Verdict: The publisher promised ‘a fresh, contemporary look’ with the relaunch of this issue, something that is delivered with finely-crafted knobs on. The design and photography do justice to the exquisite content which is detailed and thoughtful. Complementary advertising, also with high production values, only serves to enhance this weighty publication that would not be out of place on the oak Arts and Crafts coffee table (see projects).

The Woodworker & Good Woodworking

What’s it about: ‘The original and best since 1901’ – strapline under masthead.

Vital statistics: Autumn 2019 issue: 100 pages of 297mm x 210mm. Matt paper, heavyweight gloss cover, perfect bound. £4.75 cover price, although digital comes in at £2.23 per issue. Lists a circulation of 16,000 in the media pack. Published 13 times a year by MyTimeMedia Ltd in Edenbridge, Kent.

Cover: Close-up picture of a decorative wall sconce with well-fitted coverline. Another picture, of a toolbox that can be won, complete with coverline in circular saw blade artwork, three straplines under ‘Plus…’ and a very decorative masthead all on a demure regal claret background.

Content: Packed contents on page five, divided into projects, technical, features and regulars along with a publisher’s box in the smallest type you ever did see. A gruesome-looking rocking hippo is the first project followed quickly by part nine of the woodworker’s A-Z encyclopaedia, which is only up to ‘C’ so plenty more parts to come. More splendid projects, including that cover story sconce, and an autumn project to restore a church door that runs to 24 illustrated steps.

Digital: A very presentable website over at getwoodworking.com with news, things to make, videos and events. Has a Twitter feed which has 3,236 followers, although there has been no activity for more than two years, and just under 1,000 likes of Facebook.

What they say: “I therefore devised a strategy to create a new and improved ‘super’ magazine, taking the strongest elements of both titles, while appealing to a broader audience and also catering for all ages and skill levels” – editor Tegan Foley, explaining away the long title of the magazine on LinkedIn.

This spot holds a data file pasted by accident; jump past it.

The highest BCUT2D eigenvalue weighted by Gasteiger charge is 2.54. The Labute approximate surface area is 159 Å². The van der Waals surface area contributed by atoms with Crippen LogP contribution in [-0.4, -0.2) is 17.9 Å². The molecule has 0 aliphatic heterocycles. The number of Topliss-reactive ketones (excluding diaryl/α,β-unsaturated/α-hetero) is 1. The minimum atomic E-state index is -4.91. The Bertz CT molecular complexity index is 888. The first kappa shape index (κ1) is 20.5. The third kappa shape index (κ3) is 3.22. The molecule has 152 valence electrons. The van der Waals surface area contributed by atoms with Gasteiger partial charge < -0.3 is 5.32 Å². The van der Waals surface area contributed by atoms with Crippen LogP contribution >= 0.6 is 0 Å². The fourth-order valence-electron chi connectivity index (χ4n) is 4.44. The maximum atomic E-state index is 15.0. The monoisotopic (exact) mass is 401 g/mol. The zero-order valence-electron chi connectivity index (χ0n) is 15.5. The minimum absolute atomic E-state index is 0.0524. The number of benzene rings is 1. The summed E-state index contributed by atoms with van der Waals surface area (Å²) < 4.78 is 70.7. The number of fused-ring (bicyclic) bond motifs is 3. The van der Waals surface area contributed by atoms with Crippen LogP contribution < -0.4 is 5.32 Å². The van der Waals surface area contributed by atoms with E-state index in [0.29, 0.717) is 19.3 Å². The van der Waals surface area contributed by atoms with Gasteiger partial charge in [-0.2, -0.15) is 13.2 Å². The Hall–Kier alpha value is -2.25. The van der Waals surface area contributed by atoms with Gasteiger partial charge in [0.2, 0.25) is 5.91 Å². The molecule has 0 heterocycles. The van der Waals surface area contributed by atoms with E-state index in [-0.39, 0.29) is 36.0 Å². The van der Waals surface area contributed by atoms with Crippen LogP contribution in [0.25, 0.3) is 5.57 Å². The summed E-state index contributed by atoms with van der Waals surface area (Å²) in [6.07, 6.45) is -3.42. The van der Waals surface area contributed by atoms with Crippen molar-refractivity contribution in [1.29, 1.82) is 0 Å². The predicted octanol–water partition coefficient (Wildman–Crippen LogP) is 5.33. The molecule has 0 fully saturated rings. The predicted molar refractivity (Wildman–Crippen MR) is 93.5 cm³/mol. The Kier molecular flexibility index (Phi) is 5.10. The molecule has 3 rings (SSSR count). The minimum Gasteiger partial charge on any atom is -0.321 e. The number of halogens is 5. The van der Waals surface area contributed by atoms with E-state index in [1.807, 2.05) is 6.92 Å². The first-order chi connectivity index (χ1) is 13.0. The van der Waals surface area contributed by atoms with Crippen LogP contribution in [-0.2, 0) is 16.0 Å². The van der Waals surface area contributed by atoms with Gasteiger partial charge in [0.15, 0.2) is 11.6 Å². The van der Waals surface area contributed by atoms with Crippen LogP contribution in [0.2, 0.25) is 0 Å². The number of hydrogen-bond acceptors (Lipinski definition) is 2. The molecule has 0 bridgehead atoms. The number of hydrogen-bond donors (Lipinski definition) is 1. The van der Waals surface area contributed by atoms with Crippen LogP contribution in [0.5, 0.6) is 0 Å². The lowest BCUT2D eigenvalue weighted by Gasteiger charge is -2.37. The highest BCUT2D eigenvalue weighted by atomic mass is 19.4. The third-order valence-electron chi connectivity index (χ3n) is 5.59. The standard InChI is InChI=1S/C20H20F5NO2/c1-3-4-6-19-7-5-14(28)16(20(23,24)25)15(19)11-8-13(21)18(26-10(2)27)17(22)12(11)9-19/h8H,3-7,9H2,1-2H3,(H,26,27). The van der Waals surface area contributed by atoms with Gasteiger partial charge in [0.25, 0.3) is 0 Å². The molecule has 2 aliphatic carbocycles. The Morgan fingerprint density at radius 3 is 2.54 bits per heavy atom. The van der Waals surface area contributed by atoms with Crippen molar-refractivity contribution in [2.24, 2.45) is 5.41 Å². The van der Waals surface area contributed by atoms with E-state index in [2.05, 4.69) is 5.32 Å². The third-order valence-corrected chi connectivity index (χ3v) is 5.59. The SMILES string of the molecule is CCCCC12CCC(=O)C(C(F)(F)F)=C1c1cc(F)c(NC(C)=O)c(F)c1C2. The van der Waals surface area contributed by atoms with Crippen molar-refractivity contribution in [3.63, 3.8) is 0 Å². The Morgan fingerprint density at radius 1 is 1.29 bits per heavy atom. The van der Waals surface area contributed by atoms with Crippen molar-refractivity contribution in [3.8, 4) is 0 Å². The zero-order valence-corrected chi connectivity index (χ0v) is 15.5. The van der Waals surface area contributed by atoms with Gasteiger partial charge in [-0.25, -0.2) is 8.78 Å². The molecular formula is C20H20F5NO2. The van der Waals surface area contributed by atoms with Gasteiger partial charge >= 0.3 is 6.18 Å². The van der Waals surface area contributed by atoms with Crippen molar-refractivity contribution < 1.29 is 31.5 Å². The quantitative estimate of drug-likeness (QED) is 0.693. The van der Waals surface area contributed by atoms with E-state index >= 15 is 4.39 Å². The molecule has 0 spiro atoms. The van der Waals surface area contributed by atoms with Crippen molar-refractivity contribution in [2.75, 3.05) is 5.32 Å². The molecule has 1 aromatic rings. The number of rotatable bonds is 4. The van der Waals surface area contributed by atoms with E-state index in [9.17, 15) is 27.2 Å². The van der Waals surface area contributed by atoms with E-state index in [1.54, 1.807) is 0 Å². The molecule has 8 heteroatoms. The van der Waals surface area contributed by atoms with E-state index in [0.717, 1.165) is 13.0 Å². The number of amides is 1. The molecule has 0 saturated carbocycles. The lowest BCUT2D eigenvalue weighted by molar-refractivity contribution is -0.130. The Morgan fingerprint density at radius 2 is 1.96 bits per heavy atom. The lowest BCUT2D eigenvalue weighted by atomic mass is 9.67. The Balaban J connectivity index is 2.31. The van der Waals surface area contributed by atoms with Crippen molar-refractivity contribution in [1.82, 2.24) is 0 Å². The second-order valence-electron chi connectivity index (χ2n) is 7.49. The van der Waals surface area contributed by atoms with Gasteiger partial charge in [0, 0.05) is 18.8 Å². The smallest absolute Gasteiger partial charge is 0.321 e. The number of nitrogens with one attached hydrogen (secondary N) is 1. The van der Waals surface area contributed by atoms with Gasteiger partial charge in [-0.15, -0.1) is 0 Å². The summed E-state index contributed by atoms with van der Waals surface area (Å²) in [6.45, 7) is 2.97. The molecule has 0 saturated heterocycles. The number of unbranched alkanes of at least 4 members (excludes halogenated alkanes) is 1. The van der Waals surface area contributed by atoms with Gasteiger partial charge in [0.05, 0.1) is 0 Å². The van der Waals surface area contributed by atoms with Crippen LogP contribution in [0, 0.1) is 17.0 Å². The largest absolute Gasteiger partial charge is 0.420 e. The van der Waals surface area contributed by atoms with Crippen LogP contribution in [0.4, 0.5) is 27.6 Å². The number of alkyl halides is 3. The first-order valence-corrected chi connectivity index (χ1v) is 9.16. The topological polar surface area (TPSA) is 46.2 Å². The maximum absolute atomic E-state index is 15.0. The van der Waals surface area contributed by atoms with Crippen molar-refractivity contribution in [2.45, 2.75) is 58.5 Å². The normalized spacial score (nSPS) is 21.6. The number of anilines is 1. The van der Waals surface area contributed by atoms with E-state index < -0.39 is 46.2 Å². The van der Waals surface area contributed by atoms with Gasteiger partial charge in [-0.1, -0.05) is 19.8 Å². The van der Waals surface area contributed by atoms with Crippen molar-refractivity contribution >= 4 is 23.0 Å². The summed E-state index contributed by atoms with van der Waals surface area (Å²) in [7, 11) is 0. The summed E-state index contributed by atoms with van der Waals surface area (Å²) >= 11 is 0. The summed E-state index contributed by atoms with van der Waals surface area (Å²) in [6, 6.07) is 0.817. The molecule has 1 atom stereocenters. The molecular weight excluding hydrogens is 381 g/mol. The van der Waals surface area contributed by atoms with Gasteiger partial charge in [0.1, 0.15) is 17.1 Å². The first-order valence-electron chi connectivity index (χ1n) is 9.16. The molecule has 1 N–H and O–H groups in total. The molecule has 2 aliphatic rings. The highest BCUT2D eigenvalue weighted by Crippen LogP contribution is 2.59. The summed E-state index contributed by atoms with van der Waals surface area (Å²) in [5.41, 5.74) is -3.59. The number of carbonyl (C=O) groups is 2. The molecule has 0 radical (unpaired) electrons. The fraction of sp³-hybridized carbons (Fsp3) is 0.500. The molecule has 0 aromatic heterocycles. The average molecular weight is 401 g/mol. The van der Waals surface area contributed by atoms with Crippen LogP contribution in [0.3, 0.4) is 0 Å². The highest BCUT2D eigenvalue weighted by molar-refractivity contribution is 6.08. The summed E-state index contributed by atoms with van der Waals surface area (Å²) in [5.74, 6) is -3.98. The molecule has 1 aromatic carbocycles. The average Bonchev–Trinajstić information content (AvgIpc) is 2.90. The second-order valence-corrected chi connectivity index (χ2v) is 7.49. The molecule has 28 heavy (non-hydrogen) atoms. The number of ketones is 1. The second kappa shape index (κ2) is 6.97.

Verdict: Small type and lots of pictures give this title a serious feel that will not be lost on the legions of enthusiasts who have found plenty to devour for 118 years. Complemented by pages of ads for supplies and equipment, this is a value proposition for all woodworkers, ‘good’ or otherwise!

Woodcarving Illustrated

What’s it about: ‘To promote woodcarving as an artform and an enjoyable pastime’ – mission statement.

Vital statistics: Fall 2019 issue: 100 pages of 275mm x 215mm. Quality gloss paper, heavyweight cover, perfect bound. £4.99 cover price. Lists a total paid circulation of 50,050. Published four times a year by Fox Chapel Publishing Co Inc in Mount Joy, Pennsylvania, United States.

Cover: Big picture of a ‘Playful Beaver’, two smaller pictures, no less than nine coverlines and even room for four reminders on the spine.

Content: ‘In this issue’ decorously spread across two early pages followed by the editors’ notes, a few readers’ letters and what passes for news in the woodcarving world. Patterns – Chip-carved ball-foot box – and Projects – Whittle a wily witch pin – make up the bulk of the content, all patiently explained with how-to step-by-step pictures. Even has some hand exercises ‘to increase strength and stamina’…

Digital: URL on the folio line leads to a sensible website which has magazine content plus bonus plans and video extras. A link to Facebook, with 11,800 likes, but have to search for Twitter page which has just 1,500 followers and only one post in the last three years.

What they say: “Note to Professional Copy Services – the publisher grants you permission to make up to ten copies for any purchaser of this magazine who states the copies are for personal use” – disclaimer in publisher’s box (syndication manager, look away now).